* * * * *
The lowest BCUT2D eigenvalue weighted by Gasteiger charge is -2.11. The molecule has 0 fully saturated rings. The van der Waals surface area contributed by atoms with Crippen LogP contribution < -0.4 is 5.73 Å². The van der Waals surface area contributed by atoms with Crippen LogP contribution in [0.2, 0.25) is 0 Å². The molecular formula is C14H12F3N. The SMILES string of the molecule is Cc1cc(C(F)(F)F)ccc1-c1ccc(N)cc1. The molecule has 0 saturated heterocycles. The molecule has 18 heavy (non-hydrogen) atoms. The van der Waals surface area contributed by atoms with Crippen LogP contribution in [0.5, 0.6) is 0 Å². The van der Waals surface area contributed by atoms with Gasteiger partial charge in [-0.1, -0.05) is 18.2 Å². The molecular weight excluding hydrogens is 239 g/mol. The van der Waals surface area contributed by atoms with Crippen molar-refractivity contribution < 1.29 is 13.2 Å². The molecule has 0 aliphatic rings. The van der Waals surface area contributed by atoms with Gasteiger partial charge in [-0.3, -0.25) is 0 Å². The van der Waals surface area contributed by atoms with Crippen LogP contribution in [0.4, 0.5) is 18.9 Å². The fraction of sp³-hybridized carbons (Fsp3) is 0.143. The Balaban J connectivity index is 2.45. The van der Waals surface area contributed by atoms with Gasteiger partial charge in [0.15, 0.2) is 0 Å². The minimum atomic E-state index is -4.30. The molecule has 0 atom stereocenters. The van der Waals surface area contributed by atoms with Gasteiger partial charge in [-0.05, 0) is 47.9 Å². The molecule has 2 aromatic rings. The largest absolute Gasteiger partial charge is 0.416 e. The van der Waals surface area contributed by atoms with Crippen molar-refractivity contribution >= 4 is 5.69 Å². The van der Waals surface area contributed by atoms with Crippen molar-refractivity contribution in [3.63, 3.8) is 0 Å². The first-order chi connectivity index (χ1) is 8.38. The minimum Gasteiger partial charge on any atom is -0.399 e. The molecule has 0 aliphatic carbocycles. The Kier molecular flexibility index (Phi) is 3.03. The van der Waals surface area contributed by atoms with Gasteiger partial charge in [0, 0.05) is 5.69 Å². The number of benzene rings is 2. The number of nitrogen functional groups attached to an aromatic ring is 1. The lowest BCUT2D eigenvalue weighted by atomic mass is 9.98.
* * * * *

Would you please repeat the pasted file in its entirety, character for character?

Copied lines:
The lowest BCUT2D eigenvalue weighted by Gasteiger charge is -2.11. The molecule has 0 fully saturated rings. The van der Waals surface area contributed by atoms with Crippen LogP contribution < -0.4 is 5.73 Å². The van der Waals surface area contributed by atoms with Crippen LogP contribution in [0.2, 0.25) is 0 Å². The molecular formula is C14H12F3N. The SMILES string of the molecule is Cc1cc(C(F)(F)F)ccc1-c1ccc(N)cc1. The molecule has 0 saturated heterocycles. The molecule has 18 heavy (non-hydrogen) atoms. The van der Waals surface area contributed by atoms with Crippen LogP contribution in [0.5, 0.6) is 0 Å². The van der Waals surface area contributed by atoms with Gasteiger partial charge in [-0.1, -0.05) is 18.2 Å². The molecular weight excluding hydrogens is 239 g/mol. The van der Waals surface area contributed by atoms with Crippen molar-refractivity contribution < 1.29 is 13.2 Å². The molecule has 0 aliphatic rings. The van der Waals surface area contributed by atoms with Gasteiger partial charge in [-0.3, -0.25) is 0 Å². The van der Waals surface area contributed by atoms with Crippen LogP contribution in [0.4, 0.5) is 18.9 Å². The fraction of sp³-hybridized carbons (Fsp3) is 0.143. The Balaban J connectivity index is 2.45. The van der Waals surface area contributed by atoms with Gasteiger partial charge in [0.15, 0.2) is 0 Å². The minimum atomic E-state index is -4.30. The molecule has 0 atom stereocenters. The van der Waals surface area contributed by atoms with Gasteiger partial charge in [-0.05, 0) is 47.9 Å². The molecule has 2 aromatic rings. The largest absolute Gasteiger partial charge is 0.416 e. The van der Waals surface area contributed by atoms with Crippen molar-refractivity contribution >= 4 is 5.69 Å². The van der Waals surface area contributed by atoms with Crippen molar-refractivity contribution in [3.63, 3.8) is 0 Å². The first-order chi connectivity index (χ1) is 8.38. The minimum Gasteiger partial charge on any atom is -0.399 e. The molecule has 0 aliphatic carbocycles. The Kier molecular flexibility index (Phi) is 3.03. The van der Waals surface area contributed by atoms with Gasteiger partial charge in [0, 0.05) is 5.69 Å². The number of benzene rings is 2. The number of nitrogen functional groups attached to an aromatic ring is 1. The lowest BCUT2D eigenvalue weighted by atomic mass is 9.98.